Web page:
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webhick
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Re: Life after Bankruptcy

Postby webhick » Sat Aug 25, 2007 6:19 pm

Imalawman wrote:Generally speaking any "help" after bankruptcy is most likely a money making venture and not a real business dedicated to helping those in need. I don't know about this particular one though, I've never heard of it.

You might be surprised just how fast you can get credit after filing a bankruptcy. A family friend recently went through a chapter 7 and within 6 months he received pre-approved credit cards (albeit with bad APRs). His attorney told him he could probably get a house within 3 years. (with good spending habits and strong work ethic)


Thanks so much for the info. And I'm glad I'm not the only one thinking that this doesn't quite sound right. Especially since that you have to be "invited" to the seminar by sending them a copy of your automatic stay or discharge paper. I've never seen one of those, but I'm worried that it has his SS# on it.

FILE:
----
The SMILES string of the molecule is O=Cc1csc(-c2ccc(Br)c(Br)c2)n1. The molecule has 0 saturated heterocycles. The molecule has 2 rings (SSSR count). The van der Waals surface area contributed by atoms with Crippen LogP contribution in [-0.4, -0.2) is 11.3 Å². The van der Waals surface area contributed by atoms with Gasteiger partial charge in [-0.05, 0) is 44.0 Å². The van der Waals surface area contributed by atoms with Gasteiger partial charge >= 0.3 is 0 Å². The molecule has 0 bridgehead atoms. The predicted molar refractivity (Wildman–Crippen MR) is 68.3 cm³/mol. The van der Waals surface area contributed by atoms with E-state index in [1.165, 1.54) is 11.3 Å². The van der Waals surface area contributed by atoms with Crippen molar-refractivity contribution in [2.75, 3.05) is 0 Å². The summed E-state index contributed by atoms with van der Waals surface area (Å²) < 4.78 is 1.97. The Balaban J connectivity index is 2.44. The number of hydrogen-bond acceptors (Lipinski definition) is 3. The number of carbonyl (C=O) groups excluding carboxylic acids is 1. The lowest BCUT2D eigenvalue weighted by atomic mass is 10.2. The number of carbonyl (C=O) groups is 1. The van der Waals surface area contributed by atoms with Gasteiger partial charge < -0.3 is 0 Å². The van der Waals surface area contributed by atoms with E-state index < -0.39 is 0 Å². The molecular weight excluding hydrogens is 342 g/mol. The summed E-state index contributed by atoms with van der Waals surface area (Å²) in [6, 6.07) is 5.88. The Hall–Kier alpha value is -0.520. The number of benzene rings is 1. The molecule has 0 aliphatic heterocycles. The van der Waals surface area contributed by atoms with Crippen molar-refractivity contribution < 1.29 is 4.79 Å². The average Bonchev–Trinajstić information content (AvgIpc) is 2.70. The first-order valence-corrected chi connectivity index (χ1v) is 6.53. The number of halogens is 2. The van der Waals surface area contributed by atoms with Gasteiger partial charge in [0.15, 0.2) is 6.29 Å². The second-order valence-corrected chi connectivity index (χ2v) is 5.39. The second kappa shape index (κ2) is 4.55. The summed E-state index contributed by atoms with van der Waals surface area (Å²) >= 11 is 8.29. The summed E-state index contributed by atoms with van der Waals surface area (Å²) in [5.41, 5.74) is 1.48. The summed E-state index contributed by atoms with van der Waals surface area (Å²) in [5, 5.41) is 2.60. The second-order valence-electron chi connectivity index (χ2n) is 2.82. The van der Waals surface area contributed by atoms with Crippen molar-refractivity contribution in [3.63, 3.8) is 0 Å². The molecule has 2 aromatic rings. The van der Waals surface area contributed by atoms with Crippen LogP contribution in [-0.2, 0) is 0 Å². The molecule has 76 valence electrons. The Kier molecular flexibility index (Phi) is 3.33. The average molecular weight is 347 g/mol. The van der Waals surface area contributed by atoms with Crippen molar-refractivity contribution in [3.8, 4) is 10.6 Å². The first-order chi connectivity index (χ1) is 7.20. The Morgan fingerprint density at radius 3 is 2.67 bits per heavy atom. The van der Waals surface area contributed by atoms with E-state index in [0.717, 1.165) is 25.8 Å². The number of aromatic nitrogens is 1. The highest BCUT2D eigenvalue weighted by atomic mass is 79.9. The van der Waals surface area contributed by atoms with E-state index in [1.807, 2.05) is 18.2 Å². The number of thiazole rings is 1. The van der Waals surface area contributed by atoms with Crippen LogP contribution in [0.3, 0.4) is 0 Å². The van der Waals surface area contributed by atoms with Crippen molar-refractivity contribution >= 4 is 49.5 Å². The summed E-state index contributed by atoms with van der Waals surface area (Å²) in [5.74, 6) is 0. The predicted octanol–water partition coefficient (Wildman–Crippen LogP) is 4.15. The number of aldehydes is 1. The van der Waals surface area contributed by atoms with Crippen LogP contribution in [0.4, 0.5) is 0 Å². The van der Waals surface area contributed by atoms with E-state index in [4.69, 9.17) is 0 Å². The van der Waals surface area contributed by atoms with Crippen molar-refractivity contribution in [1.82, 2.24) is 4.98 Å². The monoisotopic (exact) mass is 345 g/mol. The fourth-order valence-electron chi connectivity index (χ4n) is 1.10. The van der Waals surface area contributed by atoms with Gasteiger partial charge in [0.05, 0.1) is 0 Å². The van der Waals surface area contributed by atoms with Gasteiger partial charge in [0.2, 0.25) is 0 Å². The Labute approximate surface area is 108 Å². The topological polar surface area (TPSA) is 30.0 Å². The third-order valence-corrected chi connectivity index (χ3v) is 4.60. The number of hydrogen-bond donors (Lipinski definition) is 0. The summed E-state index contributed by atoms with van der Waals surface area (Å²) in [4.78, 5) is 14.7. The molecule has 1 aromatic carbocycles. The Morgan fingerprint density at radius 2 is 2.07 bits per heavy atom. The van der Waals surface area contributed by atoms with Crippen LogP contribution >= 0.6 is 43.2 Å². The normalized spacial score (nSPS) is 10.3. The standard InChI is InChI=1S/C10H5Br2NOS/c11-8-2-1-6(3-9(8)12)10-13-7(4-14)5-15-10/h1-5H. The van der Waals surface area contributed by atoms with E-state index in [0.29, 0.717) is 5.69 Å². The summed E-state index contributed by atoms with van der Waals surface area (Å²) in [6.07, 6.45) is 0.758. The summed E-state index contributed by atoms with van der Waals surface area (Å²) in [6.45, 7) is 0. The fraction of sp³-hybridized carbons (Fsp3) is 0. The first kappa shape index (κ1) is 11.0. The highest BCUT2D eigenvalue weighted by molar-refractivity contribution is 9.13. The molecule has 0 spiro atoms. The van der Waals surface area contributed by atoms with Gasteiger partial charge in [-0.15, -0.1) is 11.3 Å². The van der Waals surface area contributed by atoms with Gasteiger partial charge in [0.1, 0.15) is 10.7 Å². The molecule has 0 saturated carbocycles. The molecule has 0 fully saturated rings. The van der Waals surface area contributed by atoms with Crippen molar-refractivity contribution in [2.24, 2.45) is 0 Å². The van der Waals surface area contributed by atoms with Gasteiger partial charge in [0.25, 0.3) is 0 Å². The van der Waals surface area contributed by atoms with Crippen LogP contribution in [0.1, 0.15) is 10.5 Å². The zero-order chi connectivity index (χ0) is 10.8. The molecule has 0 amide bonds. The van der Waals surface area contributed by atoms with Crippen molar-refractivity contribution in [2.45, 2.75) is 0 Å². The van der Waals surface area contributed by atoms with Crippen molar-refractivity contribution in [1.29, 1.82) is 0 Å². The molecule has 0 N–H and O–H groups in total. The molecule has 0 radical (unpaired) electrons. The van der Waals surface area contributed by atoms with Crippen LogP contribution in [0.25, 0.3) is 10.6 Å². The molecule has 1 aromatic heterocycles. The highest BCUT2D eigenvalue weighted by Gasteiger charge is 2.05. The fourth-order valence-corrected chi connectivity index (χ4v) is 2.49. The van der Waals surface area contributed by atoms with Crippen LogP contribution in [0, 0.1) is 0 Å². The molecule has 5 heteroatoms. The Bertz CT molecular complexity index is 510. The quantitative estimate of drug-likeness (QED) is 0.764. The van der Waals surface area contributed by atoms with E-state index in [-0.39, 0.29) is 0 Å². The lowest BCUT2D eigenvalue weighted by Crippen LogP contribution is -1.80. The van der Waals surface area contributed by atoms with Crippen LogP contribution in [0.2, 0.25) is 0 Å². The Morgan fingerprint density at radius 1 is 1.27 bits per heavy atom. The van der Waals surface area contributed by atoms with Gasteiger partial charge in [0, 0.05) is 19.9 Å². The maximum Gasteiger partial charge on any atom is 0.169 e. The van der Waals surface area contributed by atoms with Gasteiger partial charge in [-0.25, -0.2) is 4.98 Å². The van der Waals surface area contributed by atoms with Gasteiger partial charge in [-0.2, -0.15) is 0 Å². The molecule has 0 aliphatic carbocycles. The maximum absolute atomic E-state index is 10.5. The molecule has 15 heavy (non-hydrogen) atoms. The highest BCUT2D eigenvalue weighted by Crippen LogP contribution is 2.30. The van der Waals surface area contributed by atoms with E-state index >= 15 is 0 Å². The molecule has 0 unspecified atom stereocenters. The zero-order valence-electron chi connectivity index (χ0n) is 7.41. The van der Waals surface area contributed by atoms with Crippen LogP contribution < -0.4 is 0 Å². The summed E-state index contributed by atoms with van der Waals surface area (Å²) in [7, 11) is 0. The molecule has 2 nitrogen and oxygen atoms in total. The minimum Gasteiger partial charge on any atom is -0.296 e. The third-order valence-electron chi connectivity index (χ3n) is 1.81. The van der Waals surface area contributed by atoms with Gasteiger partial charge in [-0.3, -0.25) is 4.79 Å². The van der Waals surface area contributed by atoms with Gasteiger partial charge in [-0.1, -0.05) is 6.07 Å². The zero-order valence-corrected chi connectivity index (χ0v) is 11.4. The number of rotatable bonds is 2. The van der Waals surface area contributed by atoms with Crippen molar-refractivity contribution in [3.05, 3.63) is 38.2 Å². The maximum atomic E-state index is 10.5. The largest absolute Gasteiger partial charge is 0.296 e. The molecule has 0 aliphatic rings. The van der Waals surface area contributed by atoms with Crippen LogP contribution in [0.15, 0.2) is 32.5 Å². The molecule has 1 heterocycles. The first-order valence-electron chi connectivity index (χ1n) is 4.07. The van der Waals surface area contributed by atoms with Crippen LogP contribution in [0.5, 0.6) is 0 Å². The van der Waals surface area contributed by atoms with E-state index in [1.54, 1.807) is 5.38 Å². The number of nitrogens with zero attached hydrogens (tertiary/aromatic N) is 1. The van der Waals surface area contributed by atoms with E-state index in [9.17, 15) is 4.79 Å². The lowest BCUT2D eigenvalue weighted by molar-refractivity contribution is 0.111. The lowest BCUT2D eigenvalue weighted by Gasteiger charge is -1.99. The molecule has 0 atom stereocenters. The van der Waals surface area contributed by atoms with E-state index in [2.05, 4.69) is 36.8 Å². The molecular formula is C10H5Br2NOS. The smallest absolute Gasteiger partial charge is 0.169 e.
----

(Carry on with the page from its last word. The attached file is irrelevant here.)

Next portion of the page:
I had a feeling that people could get credit faster than my parents did after their bankruptcy. And glad too, since I've known quite a few people that made just a couple bad decisions or had a medical problem that caused the staggering debt.

Your friend's attorney is more qualified to say how quickly your friend can get a home than some dude who runs a seminar and doesn't even have a passing familiarity with my client's finances (other than what my client tells him - which is wrong, it always is. If you ask him how much his cable/internet bill is, he'll tell you $30 no matter how many times we tell him that it's $150 because he won't drop the premium channels).
When chosen for jury duty, tell the judge "fortune cookie says guilty" - A fortune cookie